Feds: Railroads Make Slow Progress On Revolutionary Braking System
Federal regulators say the nation's railroads are making slow and uneven progress in installing positive train control, technology that could prevent train crashes, and there is growing concern that several railroads may not make the government's deadline for implementing the system.
Positive train control uses GPS, trackside signals, onboard computers and other technologies to slow down or stop a train that is going too fast. It is seen as a major safety improvement that can reduce the risk of human factors in crashes, such as an operator or engineer nodding off or missing signals because of distractions.
Investigators say the system could have prevented the Amtrak derailment in Philadelphia that killed eight passengers and injured more than 200 others in May 2015. The National Transportation Safety Board concluded earlier this year that Amtrak engineer Brandon Bostian was distracted by radio transmissions about rocks being thrown at and striking another train, causing him to miss a warning signal and run the train way too fast into a curve, where the train derailed.
Railroads have until December 2018 to install and implement the complex technology on their fleets of locomotives and along thousands of miles of tracks, but new data released Monday by the Federal Railroad Administration shows many railroads are way behind schedule.
"Unfortunately, we've got a very long way to go in terms of railroads finalizing and getting positive train control implemented," says FRA Administrator Sarah Feinberg. "We would have to see incredibly dramatic progress between now and the deadline two years from now in order for all the railroads to make it."
According to quarterly reports filed with the FRA, as of Sept. 30, freight railroads have PTC installed and operational on 12 percent of their tracks across the country, up from 9 percent at the end of June. Passenger railroads have PTC up and running on 23 percent of their tracks nationwide, up from 22 percent at the end of the previous quarter.
But those national figures don't tell the whole story, which is that some railroads are making significant progress, especially in the Western U.S., while others, particularly those in the East, have made little progress.
Amtrak, for example, has installed positive train control on most of the 450 miles of track it owns between Washington, D.C., and Boston.
SEPTA, the commuter rail service in the Philadelphia area, has PTC nearly fully installed and implemented throughout its system.
But the nation's three busiest commuter railroads, all in the New York City area, lag far behind. The FRA's figures show Metro-North, the Long Island Rail Road and New Jersey Transit — which together carry nearly 1 million commuters each day — have made very little progress installing and implementing PTC.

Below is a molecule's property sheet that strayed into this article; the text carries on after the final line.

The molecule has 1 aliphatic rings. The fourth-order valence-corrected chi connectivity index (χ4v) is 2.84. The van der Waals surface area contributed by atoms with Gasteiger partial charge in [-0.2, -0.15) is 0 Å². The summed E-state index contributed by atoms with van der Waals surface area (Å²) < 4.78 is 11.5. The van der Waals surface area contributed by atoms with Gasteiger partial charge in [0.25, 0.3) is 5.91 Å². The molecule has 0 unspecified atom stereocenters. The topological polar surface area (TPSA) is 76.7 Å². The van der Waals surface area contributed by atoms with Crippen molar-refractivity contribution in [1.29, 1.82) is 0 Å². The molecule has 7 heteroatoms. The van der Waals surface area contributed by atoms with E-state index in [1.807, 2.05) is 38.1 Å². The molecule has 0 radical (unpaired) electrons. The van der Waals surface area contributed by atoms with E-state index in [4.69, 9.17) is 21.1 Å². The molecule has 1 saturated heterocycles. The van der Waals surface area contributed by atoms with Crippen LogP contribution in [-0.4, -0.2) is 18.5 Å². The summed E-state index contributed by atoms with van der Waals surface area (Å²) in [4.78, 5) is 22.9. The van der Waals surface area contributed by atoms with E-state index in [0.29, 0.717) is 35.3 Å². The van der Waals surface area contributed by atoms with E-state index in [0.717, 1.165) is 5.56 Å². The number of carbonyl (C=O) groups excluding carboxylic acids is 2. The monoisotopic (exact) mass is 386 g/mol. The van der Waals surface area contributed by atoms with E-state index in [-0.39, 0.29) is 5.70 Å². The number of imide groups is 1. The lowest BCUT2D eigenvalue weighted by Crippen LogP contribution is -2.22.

Representatives for the railroads tell the Associated Press that the government data do not fully reflect their progress. The LIRR and Metro-North have trained more employees in the system, they've installed PTC technology on more than 300 train cars and they have placed more than 2,000 transponders along their tracks. Tom Prendergast, chairman of New York's Metropolitan Transportation Authority, says both the LIRR and Metro-North are moving "aggressively and diligently" to fully implement PTC before the December 2018 deadline set by Congress.
Of the freight railroads, which own the vast majority of tracks in the U.S., BNSF appears to be making the most progress, with PTC installed on 38 percent of its track segments and 88 percent of its locomotives.
Nonetheless, FRA Administrator Feinberg seems frustrated with the slow and uneven progress.
"We have a technology available to us that will make rail travel safer and protect communities and protect passengers," she says. "Why in the world are we still waiting to get this technology implemented? It's high time that it be on every railroad."
The technology for positive train control has existed for decades, but railroads resisted installing and implementing it until a Metrolink commuter train crashed into a freight train in 2008, killing 25 people. Investigators say the commuter train's engineer had been texting and missed a stop signal.
Congress then mandated the technology be installed on all trains by 2015, but last year it extended the deadline by three years when it became apparent many railroads wouldn't make the deadline because of the complexities of developing and implementing the system.
Freight railroads have already invested $7.1 billion in the complex technology and spend $100 million a month on development, testing and installation, according to the Association of American Railroads. The industry group expects the final costs to reach about $10.6 billion by the time the technology is fully operational on 60,000 miles of track from coast to coast.
"The FRA's latest status update illustrates the complexities involved in developing, installing and then thoroughly testing this complex, revolutionary technology to ensure it is providing additional safety benefits," says AAR spokesman Ed Greenberg.
"Implementing this developed-from-scratch technology remains a priority for the nation's freight rail industry with Class 1 freight railroads remaining on track at having PTC fully installed by the deadline" of December 2018, he said.
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